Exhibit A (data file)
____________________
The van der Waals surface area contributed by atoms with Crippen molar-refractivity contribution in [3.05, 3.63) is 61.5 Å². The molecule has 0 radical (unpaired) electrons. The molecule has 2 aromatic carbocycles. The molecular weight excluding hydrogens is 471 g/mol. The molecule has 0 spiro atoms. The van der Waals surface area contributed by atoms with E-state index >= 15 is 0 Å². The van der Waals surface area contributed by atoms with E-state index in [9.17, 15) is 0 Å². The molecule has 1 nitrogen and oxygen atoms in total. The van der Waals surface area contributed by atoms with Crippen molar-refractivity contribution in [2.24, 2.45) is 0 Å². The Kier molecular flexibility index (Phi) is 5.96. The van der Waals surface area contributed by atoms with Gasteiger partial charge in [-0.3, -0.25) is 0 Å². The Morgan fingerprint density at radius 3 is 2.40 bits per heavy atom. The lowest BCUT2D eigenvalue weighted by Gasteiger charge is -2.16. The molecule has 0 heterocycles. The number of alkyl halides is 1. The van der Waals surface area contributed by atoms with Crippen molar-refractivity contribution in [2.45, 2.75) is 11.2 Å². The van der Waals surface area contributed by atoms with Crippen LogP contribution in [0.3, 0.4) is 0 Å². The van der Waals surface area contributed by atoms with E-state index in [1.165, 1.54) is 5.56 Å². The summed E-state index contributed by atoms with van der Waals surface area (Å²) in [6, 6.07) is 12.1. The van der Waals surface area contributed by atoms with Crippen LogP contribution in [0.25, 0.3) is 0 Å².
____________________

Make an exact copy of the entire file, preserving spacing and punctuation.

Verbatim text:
The van der Waals surface area contributed by atoms with Crippen molar-refractivity contribution in [3.05, 3.63) is 61.5 Å². The molecule has 0 radical (unpaired) electrons. The molecule has 2 aromatic carbocycles. The molecular weight excluding hydrogens is 471 g/mol. The molecule has 0 spiro atoms. The van der Waals surface area contributed by atoms with E-state index >= 15 is 0 Å². The van der Waals surface area contributed by atoms with E-state index in [9.17, 15) is 0 Å². The molecule has 1 nitrogen and oxygen atoms in total. The van der Waals surface area contributed by atoms with Crippen molar-refractivity contribution in [2.24, 2.45) is 0 Å². The Kier molecular flexibility index (Phi) is 5.96. The van der Waals surface area contributed by atoms with Gasteiger partial charge in [-0.3, -0.25) is 0 Å². The Morgan fingerprint density at radius 3 is 2.40 bits per heavy atom. The lowest BCUT2D eigenvalue weighted by Gasteiger charge is -2.16. The molecule has 0 heterocycles. The number of alkyl halides is 1. The van der Waals surface area contributed by atoms with Crippen molar-refractivity contribution in [2.45, 2.75) is 11.2 Å². The van der Waals surface area contributed by atoms with Crippen LogP contribution in [0.3, 0.4) is 0 Å². The van der Waals surface area contributed by atoms with E-state index in [1.165, 1.54) is 5.56 Å². The summed E-state index contributed by atoms with van der Waals surface area (Å²) in [6, 6.07) is 12.1. The van der Waals surface area contributed by atoms with Crippen LogP contribution in [0.25, 0.3) is 0 Å².